BLYTHE: [LAUGHS] I imagine they respect you even if you are like 5’2 or whatever and 100 pounds.
TERIN: Yeah they definitely did after that.
BLYTHE: Yeah you know if you can do more pushups than they can, I imagine…
TERIN: I don’t know if I can say this on the radio, but you go through like a hell day. And instructors try to get you to quit. They try to get you throw up. They try to get you to walk out. I think at the end, I was the only one standing and all the boys were throwing up and keeled over. It was crazy.
BLYTHE: And what do you do in your work? Day to day.
TERIN: Day to day, I’m a patrol officer which means I’m on the streets. Basically we do traffic or patrol the streets until you get a call. And when you get a call you respond to it. We do all sorts of stuff. We do suicides and-
BLYTHE: What’s the scariest thing you’ve had to do?
TERIN: For me, building searches are very scary. I hate going into buildings not knowing who’s in there or what’s in there. My brother’s a SWAT so he loves that kind of stuff. But it’s very dangerous. People have weapons in their house and don’t like intruders. So for me that’s the scariest part of being a police officer.
BLYTHE: Ok so that exhausts the questions that I’ve got for you. But I know that Jess has a couple of listener questions, including one about the GAGE leotards. Is that right Jess?
JESSICA: Yes. Oh my god I’ve been dying to ask you this forever.
TERIN: You said GAGE leotards?
JESSICA: Yes that’s right
BLYTHE: A question about the GAGE leotards
JESSICA: Ok so honest answer here. You know you wore these leotards. They’re I’m sure Armine, she’s brilliant because if you want someone to notice your gymnasts, she puts them in these leotards.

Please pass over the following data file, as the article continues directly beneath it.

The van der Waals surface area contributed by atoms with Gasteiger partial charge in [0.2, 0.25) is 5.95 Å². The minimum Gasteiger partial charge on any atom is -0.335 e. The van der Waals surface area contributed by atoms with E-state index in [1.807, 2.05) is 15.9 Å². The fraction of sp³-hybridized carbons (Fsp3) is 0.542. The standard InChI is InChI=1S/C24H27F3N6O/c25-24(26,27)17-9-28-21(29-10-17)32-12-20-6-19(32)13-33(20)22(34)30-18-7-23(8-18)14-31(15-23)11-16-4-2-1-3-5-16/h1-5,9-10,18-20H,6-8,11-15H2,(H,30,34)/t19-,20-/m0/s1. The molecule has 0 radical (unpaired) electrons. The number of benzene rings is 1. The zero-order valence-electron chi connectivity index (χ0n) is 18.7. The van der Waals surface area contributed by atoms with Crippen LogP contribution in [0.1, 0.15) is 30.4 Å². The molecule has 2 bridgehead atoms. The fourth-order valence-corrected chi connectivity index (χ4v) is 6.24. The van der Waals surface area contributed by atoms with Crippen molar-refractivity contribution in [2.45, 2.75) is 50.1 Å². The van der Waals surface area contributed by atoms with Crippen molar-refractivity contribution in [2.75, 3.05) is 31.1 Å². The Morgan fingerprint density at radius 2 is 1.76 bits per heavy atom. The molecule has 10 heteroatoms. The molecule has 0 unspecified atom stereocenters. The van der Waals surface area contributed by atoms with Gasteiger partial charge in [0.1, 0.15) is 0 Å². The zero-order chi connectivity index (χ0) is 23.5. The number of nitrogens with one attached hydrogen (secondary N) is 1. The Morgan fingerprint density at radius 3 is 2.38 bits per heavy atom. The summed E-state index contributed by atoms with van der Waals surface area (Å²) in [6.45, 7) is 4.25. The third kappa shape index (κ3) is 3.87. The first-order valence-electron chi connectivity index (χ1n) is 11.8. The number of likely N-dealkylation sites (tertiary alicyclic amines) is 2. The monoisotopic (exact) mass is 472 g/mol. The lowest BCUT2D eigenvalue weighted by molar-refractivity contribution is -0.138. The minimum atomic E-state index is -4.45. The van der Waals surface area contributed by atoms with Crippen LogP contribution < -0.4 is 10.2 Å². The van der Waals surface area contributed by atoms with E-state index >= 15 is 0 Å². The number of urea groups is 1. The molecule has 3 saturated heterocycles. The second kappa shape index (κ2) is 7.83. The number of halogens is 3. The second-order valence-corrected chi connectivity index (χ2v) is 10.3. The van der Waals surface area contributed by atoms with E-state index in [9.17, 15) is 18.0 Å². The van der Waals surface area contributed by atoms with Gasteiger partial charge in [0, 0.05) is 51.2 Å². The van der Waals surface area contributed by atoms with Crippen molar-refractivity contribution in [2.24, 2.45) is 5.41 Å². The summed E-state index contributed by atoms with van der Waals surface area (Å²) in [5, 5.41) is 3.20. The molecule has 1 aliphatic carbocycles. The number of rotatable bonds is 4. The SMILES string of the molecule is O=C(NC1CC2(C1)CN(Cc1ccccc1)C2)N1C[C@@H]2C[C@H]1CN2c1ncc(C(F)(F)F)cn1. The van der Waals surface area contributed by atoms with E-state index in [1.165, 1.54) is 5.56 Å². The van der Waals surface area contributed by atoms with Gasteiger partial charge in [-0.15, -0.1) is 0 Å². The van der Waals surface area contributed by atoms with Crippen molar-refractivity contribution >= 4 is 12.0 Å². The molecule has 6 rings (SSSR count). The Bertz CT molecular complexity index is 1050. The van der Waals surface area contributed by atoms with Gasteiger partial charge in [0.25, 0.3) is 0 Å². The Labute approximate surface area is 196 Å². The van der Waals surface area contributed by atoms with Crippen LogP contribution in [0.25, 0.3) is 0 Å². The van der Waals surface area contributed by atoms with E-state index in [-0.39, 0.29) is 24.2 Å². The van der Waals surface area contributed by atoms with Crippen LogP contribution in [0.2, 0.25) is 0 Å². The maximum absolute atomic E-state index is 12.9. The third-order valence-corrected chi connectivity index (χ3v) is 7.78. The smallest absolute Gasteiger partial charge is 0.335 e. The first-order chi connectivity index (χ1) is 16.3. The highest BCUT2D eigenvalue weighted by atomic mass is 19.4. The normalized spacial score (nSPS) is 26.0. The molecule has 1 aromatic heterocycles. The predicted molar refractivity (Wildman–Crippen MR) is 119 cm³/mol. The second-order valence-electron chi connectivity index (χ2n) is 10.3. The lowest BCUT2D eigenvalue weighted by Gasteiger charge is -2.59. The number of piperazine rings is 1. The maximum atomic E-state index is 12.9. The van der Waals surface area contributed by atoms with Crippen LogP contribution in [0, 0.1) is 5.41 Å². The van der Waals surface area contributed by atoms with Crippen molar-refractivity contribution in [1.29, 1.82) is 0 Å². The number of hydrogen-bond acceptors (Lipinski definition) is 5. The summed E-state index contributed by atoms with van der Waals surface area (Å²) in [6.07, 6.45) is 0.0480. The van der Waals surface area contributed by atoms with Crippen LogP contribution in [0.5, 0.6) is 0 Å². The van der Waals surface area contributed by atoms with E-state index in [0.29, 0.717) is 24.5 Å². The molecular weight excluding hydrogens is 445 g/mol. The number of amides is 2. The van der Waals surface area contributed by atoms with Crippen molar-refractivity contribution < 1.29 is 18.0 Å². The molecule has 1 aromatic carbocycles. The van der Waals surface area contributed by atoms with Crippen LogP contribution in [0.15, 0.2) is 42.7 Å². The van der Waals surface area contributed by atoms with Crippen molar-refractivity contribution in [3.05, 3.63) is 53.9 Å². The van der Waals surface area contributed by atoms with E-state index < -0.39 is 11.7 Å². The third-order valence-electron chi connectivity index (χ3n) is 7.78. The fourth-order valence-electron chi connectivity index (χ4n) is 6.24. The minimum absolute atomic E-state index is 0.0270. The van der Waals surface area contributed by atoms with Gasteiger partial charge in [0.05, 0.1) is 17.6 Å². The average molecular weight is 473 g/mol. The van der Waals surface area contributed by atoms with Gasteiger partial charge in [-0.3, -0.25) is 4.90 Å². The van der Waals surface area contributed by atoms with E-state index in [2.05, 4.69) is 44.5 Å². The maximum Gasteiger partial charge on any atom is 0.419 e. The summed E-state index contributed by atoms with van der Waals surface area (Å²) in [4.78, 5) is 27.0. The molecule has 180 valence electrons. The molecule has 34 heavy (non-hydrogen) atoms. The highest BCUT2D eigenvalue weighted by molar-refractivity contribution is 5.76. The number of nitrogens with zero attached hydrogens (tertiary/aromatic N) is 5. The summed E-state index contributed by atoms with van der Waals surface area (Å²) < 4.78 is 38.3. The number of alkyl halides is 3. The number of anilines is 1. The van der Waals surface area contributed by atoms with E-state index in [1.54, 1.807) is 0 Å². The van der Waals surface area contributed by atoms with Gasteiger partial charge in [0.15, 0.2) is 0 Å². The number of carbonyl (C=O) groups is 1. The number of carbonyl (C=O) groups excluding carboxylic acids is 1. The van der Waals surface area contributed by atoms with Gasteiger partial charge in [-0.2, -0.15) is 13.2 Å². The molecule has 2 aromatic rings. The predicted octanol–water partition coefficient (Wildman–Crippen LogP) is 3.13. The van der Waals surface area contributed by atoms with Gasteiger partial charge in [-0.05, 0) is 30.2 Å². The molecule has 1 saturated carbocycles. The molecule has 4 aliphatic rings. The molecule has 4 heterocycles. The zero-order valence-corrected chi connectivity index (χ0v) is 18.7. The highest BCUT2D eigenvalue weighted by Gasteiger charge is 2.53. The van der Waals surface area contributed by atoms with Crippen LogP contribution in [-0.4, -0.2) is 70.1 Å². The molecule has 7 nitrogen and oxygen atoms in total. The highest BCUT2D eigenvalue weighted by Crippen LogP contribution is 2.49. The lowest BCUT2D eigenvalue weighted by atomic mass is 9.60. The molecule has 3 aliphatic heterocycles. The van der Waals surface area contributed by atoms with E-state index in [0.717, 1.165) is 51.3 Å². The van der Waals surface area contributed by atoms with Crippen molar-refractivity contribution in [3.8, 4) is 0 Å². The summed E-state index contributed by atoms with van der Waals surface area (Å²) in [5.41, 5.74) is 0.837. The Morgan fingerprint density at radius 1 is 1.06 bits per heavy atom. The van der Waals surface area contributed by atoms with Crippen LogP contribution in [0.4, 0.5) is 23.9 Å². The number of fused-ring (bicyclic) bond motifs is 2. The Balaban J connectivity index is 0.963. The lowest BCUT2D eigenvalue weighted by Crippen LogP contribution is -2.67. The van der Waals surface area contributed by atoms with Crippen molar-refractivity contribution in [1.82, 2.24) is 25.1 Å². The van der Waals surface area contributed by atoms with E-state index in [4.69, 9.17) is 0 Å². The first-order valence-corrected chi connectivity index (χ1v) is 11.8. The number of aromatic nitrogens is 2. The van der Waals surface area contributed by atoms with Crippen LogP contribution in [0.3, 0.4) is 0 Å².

JESSICA: And you know so everyone will talk about them whether the gymnastics was good or not.
TERIN: Right [LAUGHS]
JESSICA: But you know the gymnastics is always beautiful. But I have to wonder if you always loved them, if there’s any time when you were like oh hell no I am not wearing this.
TERIN: Well I’m a very honest person, but I would say it’s either hit or miss with Armine’s leotards. There were some I just absolutely loved. Like the swirly multi colored one. But then we had this one spider looking one and it was the worst leotard I have ever seen. And she just loved it. So we had to wear it. But [LAUGHS] yeah it was hit or miss with Armine’s leotards. But she’s awesome so I can’t question her.
JESSICA: [LAUGHS] Oh that was very honest. Yeah I think we called that in the gymternet that’s the dominatrix leotard. I think that year. The one with the leathery with the criss crosses. I mean only GAGE could get away with that.
JESSICA: So I have been dying to know- so I have two questions before we get to the listener questions. But one is that in your TV interview that is so fabulous, we will post this so everybody can watch if they haven’t yet, you- oh my gosh I loved it. So you said that you only had one major disagreement amongst the selection committee where you threw your papers up in the air and were like no! So of course everyone’s like who was she talking about. Are you allowed to tell us?